Once I started college I began to work abroad as a Classical Archaeologist.  I spent a decade of summers living in Jordan, Greece and Turkey doing what I loved best. While studying ancient history, archaeology, art, architecture, Greek and Latin, I gained valuable college teaching experience. My husband, Regan, followed a similar path but started his journey with a couple of degrees in New Testament.

I knew I would teach my children at home well before I had a family. I worked at my college library in a special collection for education majors where I organized the tools of the teaching trade.  I wasn’t impressed with the racks of diagnostic tests aimed to calculate intellect rather than nurture it. Future teachers were learning how to give tests, not how to teach children. Once I started teaching at the college level it was clear that most of the students could not read carefully, write effectively, reason clearly, or think independently. My husband and I agreed:  we could do a better job with our own children.

Classical education divides the way a child learns into three stages (the trivium or “three roads”) based on how the child’s brain works during development: grammar, logic, rhetoric. These stages roughly correspond to elementary, middle, and high school. Educators who keep these stages in mind appreciate why the same logic-based task will aggravate an 8 year-old but amuse a 14 year-old.  Language skills are essential to Classical education as learners are given the tools and time to read great literature while they incorporate math, science, philosophy, art, history, travel along with Greek and Latin. What’s not to like?  Regardless of our children’s path, their world is well-rounded.

Kristen: Do you think that the classical education model is good for every student? Why or why not?

Amy: No one model of education when strictly applied will work for everyone. We home educators must evaluate, adapt, and refine what and how we teach the unique learners that God gave us.  Classical education, however, is a broad and forgiving approach that will fill the needs of most families.

The tools that I’ve found most useful in this approach came naturally as a result of my own interests. I’ve modeled a love of learning and as a result my kids are voracious readers and their vocabulary and language skills are excellent. My husband and I are professional Latin and Greek teachers so a systematic study of Latin and Greek are a natural part of their education. My husband and I worked at the site of Troy as archaeologists and I also teach mythology professionally so my children have a remarkable understanding of the Iliad, Odyssey, and other foundational Classical literature.  Just by being around us, our kids have a first-rate view of the whole cultural setting of ancient Greece and Rome.  They even take yearly family trips with The Lukeion Project to the Mediterranean. For us, Classical education is a life-style more than an educational methodology.  I know there aren’t many people that have all of that available. A Classical focus can be adapted for your family using your talents and skills.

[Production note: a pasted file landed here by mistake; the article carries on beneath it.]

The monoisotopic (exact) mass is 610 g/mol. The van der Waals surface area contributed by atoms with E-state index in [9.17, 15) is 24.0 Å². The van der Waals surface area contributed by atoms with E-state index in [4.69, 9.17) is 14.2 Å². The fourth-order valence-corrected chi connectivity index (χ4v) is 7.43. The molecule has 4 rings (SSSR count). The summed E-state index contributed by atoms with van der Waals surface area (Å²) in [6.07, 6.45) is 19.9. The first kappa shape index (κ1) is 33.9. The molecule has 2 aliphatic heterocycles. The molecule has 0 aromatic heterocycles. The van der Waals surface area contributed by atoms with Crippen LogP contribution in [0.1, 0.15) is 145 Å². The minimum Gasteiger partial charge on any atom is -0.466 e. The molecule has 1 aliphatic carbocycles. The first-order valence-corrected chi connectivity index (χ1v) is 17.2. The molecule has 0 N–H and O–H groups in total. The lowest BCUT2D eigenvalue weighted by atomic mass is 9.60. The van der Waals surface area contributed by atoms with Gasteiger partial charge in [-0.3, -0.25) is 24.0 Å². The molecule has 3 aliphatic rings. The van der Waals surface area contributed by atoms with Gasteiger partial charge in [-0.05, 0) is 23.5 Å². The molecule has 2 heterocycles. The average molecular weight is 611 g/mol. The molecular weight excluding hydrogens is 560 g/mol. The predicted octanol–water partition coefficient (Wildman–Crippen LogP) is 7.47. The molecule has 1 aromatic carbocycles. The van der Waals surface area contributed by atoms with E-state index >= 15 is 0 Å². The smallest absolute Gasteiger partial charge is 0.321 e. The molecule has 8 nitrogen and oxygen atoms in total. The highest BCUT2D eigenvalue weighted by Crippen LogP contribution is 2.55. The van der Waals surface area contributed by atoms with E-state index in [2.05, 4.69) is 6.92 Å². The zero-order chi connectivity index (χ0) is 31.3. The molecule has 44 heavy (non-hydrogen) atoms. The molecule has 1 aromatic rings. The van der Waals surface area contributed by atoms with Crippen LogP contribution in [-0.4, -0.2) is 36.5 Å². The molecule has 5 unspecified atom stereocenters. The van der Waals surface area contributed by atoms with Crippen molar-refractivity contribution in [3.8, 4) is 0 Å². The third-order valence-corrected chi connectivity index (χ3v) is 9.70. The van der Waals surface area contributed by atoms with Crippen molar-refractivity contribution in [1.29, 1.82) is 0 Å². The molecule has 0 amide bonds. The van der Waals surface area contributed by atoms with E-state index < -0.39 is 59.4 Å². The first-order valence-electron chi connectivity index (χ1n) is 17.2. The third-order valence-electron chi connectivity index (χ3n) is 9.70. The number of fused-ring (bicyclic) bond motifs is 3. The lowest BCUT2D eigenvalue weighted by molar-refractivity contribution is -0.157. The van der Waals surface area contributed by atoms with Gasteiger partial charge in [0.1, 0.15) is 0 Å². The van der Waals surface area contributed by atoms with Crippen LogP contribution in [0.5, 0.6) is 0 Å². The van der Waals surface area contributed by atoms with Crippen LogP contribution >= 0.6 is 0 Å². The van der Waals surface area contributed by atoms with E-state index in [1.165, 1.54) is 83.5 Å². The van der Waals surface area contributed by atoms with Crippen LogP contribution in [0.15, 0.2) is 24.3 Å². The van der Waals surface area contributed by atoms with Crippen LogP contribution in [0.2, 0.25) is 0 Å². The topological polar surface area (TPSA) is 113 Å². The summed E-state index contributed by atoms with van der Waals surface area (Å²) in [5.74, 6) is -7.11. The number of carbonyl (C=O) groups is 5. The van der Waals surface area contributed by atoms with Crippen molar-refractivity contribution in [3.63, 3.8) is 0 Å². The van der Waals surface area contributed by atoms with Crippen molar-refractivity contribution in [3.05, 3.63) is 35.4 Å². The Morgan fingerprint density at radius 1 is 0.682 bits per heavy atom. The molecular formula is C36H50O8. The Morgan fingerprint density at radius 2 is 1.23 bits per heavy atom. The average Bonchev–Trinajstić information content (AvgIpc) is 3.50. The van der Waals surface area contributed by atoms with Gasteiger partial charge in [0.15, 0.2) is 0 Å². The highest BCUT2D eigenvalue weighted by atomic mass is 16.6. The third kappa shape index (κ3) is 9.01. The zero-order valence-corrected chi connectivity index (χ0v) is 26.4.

Kristen: Is it easier to begin studying Greek or Latin first? Should students study both languages at the same time? At what age do you recommend beginning Greek and/or Latin studies?

Amy: Since I am a full-time advanced Latin teacher while my husband teaches Greek at the same level, we get this question a lot.  Each language affords its own advantages, and they help each other out when learned together. Some are a bit intimidated by the Greek alphabet, while others delight in being able to write (and type!) in a 3000 year-old language. Latin is a more conventional and may seem less threatening. Start with the language that interests your learner more.  If you want your child to take both, wait until he has had at least a year or two of one before starting the next.

In the elementary ages, children can learn a lot of Greek and Latin vocabulary, play with short translations, and master the Greek alphabet. Keep these early years fun! Mix a little language learning with plenty of hands-on history craft projects, games, travel and museum visits.  Once a learner starts to think more logically (roughly 12 to 15) he is ready to begin a systematic study of Latin or Greek. Wait for your learner to be intellectually ready and these languages will be a pleasure instead of a pain.

Thank you so much for your insight Amy. I’m looking forward to reading your contributions to The Old Schoolhouse®.



Jun 172010

When I saw that this week The Homeschool Village was asking “What book has encouraged/supported you in your homeschooling adventure??”, the book that immediately came to mind was The Well-Trained Mind.(Yes, I see the pun and decided to keep it.)